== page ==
Wireless and Battery Free Communication Uses Ambient Backscatter


ambient backscatter deviceMore “internet of things” news out of the University of Washington; engineers have developed a new kind of wireless communication that lets devices interact without batteries or wires for power.

Researchers are calling it ambient backscatter, since the new system takes advantage of TV and cellular transmissions already surrounding us. By reflecting the existing signals to exchange information, two devices can communicate with each other. The engineers built small, battery-free devices with antennas that can identify, exploit and reflect a TV signal, which then is picked up by other similar devices.

“We can repurpose wireless signals that are already around us into both a source of power and a communication medium,” said Shyam Gollakota, lead researcher. “It’s hopefully going to have applications in a number of areas including wearable computing, smart homes and self-sustaining sensor networks.”

Smart Sensors and Wearable Messaging

“Our devices form a network out of thin air,” co-author Joshua Smith said. “You can reflect these signals slightly to create a Morse code of communication between battery-free devices.”

Smart sensors could be made and located permanently within almost any structure, then set to communicate with each other. For instance, sensors placed in a bridge span could monitor the health of the concrete and steel, then send an alert if one of the sensors detects a hairline stress crack.

The technology could also be used for communication; text messages and emails, for example could be sent from wearable devices, without needing a battery.

Ambient Backscatter Testing

The ambient backscatter technique was tested using credit card-sized prototypes placed within several feet of each other. For each device the researchers built antennas into ordinary circuit boards that flash an LED light when receiving a communication signal from another device.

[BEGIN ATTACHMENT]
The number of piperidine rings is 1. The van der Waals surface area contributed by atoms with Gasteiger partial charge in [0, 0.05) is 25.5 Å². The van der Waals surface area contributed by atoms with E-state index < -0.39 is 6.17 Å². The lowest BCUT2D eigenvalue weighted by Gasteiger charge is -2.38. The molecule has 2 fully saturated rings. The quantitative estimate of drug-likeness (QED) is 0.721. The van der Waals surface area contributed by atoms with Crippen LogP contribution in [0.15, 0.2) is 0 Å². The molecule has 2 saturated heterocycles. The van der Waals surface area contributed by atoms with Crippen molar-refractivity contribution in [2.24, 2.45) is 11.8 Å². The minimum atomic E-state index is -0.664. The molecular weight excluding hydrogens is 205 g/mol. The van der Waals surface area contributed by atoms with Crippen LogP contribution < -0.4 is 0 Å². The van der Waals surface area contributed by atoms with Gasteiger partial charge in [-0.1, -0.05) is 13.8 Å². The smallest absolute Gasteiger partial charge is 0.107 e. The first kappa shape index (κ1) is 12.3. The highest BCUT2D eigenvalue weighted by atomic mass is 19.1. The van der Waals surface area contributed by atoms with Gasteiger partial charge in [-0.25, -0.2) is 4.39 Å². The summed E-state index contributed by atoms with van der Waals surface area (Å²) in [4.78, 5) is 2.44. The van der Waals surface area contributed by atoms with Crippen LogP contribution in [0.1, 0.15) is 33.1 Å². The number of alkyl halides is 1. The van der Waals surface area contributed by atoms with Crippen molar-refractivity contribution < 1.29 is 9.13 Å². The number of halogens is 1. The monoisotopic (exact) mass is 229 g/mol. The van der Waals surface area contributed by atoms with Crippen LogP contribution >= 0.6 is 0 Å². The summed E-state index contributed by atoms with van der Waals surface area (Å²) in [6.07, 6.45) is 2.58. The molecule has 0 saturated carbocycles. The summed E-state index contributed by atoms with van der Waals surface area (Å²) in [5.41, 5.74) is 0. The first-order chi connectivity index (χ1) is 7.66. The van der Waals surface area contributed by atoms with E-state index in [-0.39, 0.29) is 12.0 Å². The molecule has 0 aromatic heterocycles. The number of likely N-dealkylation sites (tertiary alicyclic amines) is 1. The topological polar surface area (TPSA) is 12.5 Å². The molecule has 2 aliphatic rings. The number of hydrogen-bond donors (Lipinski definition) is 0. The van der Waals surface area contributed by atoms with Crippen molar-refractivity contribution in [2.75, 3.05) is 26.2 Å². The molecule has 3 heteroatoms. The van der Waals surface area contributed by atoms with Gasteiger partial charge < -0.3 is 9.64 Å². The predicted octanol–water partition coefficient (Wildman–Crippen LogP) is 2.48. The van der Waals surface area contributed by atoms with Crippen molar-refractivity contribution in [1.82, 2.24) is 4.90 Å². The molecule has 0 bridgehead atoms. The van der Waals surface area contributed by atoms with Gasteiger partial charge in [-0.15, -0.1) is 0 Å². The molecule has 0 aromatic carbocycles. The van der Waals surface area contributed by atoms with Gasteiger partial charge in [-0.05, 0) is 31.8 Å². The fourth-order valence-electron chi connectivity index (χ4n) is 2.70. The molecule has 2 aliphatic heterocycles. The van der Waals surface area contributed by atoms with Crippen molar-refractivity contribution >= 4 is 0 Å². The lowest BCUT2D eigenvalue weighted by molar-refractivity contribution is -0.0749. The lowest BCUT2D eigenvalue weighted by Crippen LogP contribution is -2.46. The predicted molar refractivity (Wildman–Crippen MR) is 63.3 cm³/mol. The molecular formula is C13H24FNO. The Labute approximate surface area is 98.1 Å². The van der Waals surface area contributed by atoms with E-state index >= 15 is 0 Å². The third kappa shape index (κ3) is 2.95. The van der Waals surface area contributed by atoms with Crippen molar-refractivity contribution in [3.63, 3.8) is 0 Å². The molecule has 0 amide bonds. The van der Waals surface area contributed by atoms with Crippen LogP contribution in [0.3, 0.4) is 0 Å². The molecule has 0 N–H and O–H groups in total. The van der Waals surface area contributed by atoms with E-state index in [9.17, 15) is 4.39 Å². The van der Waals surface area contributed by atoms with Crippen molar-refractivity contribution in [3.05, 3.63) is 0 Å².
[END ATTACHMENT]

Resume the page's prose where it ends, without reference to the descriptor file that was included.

Clusters of the devices were tested various settings around the Seattle area; this included inside an apartment building, on a street corner and on the top level of a parking garage. These locations ranged from less than half a mile away from a TV tower to about 6.5 miles away.

The researchers demonstrated the devices were able to communicate with each other, even the ones farthest from a TV tower. The receiving devices picked up a signal from their transmitting counterparts at 1 kilobit per second when up to 2.5 feet apart outdoors and 1.5 feet apart indoors. This is sufficient to send information such as a sensor reading, text messages and contact information.

It would also be possible to embed this technology in devices that rely on batteries, such as smartphones. It could be designed so that when the battery dies, the phone could still send text messages by leveraging power from an ambient TV signal.

Reference:

Ambient Backscatter: Wireless Communication Out of Thin Air (pdf) Vincent Liu, Aaron Parks, Vamsi Talla, Shyamnath Gollakota, David Wetherall, Joshua R. Smith University of Washington

_ photo courtesy University of Washington _

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